While running late, the release of LLVM 3.8 and Clang 3.8 is now officially available.

If you missed out on LLVM/Clang 3.8 features, see our feature overview. Aside from all the traditional compiler improvements, LLVM 3.8 is also exciting for AMDGPU users as being an important update for those using the AMD open-source Linux graphics driver stack.

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FreeBSD 10.3-RC1 and OpenBSD 5.9

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BSD
  • FreeBSD 10.3-RC1 Brings Security Fixes, Hyper-V Tweaks

    FreeBSD 10.3-RC1 was released today as the newest development milestone leading up to FreeBSD 10.3 that should be officially released later this month.

    FreeBSD 10.3-RC1 has a number of OpenSSL security fixes, Hyper-V driver changes, regression fixes, and other bug fixes.

  • Pre-orders for 5.9 are up!

    OpenBSD 5.9 is shaping up to be quite a big release, and pre-orders for the CD sets have just been activated.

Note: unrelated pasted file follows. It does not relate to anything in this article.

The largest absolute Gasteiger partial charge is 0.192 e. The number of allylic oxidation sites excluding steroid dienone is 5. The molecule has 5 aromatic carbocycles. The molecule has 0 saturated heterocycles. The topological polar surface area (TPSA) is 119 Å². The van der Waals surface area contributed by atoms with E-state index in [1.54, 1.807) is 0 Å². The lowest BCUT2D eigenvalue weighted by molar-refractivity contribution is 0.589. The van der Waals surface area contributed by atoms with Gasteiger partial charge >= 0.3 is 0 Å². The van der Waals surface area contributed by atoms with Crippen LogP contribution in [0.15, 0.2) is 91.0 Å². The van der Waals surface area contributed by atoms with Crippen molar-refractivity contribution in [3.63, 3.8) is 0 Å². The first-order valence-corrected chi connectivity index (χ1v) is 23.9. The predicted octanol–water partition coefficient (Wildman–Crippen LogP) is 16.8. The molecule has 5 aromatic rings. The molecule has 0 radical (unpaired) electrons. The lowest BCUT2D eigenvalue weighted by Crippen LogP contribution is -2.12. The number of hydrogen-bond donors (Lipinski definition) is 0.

FreeBSD 10.3: Third Beta Available

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BSD

That personal tidbit aside, another important part of March — especially this month — is that on the road to FreeBSD 11 sometime later this year, FreeBSD 10.3 is well along the way, with the third beta already available, according to a very detailed post by Marius Strobl on the FreeBSD Stable mailing list.

To summarize, installations for FreeBSD 10.3 Beta3 are now available for amd64, i386, ia64, PowerPC, Sparc and a variety of ARM processors. Checksums, too numerous to list here, can be found in Strobl’s original post, linked in the paragraph above.

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OpenSSH 7.2 Out Now with Support for RSA Signatures Using SHA-256/512 Algorithms

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BSD